– Talk to the specialists:

If you had a problem with your toe, would you go to an eye specialist? Find vendors who specialize in your sector/geography/industry… Why pay a new vendor to learn your business when someone else has already gained valuable insight into your business category? A vendor working specifically in travel and tourism should have volumes of previous work experience and the clients to show for it. Looking at what an outside firm is doing for your peers should give you a solid feel for their capabilities and understanding of the market.

– You get what you pay for:

Over the years we have learned that it takes a significant investment of time to understand our clients’ business in order to produce work that has a measurable impact on their business. Don’t expect to get much value from the ideas in any RFP response… the vendor is assigning it to junior-level staffers and fitting it in between paying clients! This is why its increasingly common to pay a professional services firm a small fee to provide an initial discovery document outlining their plan or developing conceptual ideas. Dipping your toe in the water first can go along way to establishing some trust with the agency and putting value on the agency’s work product.

– Get a room.  

When it is all said and done, it’s about the people and the relationship. Get both your teams in a room together. Take a trip to the vendor’s office or invite them to yours. Have lunch. Get to know each other and share ideas. Discuss your business and the vendor’s philosophies. This will level the playing field and give both sides the opportunity to see if it is a good fit. After an hour or two together, you will easily know whether you can work with those folks or not.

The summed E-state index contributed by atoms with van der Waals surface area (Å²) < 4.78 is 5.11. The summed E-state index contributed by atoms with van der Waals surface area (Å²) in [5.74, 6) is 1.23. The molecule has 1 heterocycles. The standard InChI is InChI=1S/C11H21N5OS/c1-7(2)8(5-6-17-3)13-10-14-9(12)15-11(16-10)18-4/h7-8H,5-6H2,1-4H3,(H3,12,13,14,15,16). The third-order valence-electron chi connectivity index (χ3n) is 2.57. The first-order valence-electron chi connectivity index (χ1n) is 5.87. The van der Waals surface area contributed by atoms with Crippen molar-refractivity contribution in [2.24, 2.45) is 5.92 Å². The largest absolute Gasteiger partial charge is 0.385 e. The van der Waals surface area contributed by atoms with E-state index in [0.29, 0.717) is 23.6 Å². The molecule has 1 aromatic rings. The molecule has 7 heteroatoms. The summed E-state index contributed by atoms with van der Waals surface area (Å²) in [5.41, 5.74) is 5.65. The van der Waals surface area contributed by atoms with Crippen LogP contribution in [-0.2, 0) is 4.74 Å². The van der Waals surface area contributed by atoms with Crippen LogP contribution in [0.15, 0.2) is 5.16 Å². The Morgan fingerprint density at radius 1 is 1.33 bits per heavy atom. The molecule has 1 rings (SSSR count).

If you are currently preparing an RFP, consider the thoughts above and avoid asking dozens of vendors to join a frivolous cattle call. Break away from traditional RFP processes that result in low quality responses and high quantities of wasted time. The dynamic that is established early on will set the tone for a healthily and long term relationship with the vendor you ultimately choose!

About Tambourine: Tambourine is an ROI-obsessed marketing agency driving demand, revenue and brand awareness for travel and leisure clients since 1986. The Company creates inspiring digital experiences and engaging campaigns that produce measurable results. Based in South Florida and New York City, Tambourine recently received Gold and Platinum Adrian and Magellan awards, the largest and most prestigious travel marketing competitions, representing this year’s top marketing campaigns from across the global hospitality industry.

We are the instrument many of the world’s most advanced marketers use to create a steady beat of traffic and revenue growth. We provide a 360º integrated marketing program that delivers predictable ROI and a sustainable sales and marketing rhythm for your brand.

Learn more at http://www.Tambourine.com